Building on that expertise, Congress commissioned two reports from the NationalCouncil on the Handicapped, an independent federal agency, to report onthe adequacy of existing federal laws and programs addressing discriminationagainst persons with disabilities.4 Those reports revealed that "themost pervasive and recurrent problem faced by disabled persons appearedto be unfair and unnecessary discrimination." Nat'l Council on theHandicapped, On the Threshold of Independence 2 (1988) (Threshold). Personswith disabilities reported discrimination in the workplace, "denialsof educational opportunities, lack of access to public buildings and publicbathrooms, [and] the absence of accessible transportation." Id. at20-21, 41. Extensive surveys also revealed an "alarming rate of poverty,"5a dramatic educational gap,6 a "Great Divide" in employment,7and a life of social "isolat[ion]"8 for persons with disabilities.Id. at 14. The reports further found that "[c]omplexities, inconsistencies,and fragmentation in the various Federal laws and programs" had createda confused and ineffective "patchwork quilt of existing policies andprograms," Nat'l Council on the Handicapped, Toward Independence: AnAssessment of Federal Laws and Programs Affecting Persons with Disabilities7 (1986), and called for national legislation comprehensively prohibitingdiscrimination on the basis of disability, id. at 18-19; Threshold 19-21.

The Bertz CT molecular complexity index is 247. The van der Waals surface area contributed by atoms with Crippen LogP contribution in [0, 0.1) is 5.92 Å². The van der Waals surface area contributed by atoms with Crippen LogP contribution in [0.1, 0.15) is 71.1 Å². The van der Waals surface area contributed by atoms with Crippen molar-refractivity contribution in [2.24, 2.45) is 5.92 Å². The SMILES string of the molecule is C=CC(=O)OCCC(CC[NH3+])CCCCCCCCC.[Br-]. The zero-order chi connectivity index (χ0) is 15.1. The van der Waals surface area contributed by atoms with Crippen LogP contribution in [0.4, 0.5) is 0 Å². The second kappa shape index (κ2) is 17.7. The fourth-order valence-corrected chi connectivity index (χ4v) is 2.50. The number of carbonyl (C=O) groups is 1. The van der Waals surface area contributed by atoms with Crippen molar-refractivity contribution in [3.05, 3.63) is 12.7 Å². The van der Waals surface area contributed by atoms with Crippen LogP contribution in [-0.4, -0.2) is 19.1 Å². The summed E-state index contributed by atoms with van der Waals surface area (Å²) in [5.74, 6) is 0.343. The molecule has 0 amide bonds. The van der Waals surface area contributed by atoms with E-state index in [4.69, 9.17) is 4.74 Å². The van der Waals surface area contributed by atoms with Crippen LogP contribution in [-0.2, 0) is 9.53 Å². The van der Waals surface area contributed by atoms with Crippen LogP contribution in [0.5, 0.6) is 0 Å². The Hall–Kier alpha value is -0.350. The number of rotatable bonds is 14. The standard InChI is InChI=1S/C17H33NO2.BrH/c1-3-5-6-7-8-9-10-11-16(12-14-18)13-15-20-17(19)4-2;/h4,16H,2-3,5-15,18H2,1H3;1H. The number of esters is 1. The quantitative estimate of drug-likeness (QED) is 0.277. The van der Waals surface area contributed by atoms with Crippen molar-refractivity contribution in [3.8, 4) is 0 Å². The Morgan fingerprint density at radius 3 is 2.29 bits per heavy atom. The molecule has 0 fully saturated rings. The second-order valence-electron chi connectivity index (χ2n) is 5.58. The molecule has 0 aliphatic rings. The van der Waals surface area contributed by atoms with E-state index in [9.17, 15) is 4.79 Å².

Congress itself engaged in extensive study and fact-finding concerning theproblem of discrimination against persons with disabilities, holding 13hearings devoted specifically to the consideration of the Disabilities Act.9In addition, a congressionally designated Task Force held 63 public forumsacross the country, which were attended by more than 7,000 individuals.Task Force on the Rights and Empowerment of Americans with Disabilities,From ADA to Empowerment 18 (1990) (Task Force Report). The Task Force alsopresented to Congress evidence submitted by nearly 5,000 individuals documentingthe problems with discrimination faced daily by persons with disabilities-oftenat the hands of state and local governments. See 2 Staff of the House Comm.on Educ. and Labor, 101st Cong., 2d Sess., Legis. Hist. of Pub. L. No. 101-336:The Americans with Disabilities Act, 100th Cong., 2d Sess. 1040 (Comm. Print1990) (Leg. Hist.); Task Force Report 16. Congress also considered severalreports and surveys. See S. Rep. No. 116, 101st Cong., 1st Sess. 6 (1989);H.R. Rep. No. 485, 101st Cong., 2d Sess. Pt. 2, at 28 (1990); Task ForceReport 16.10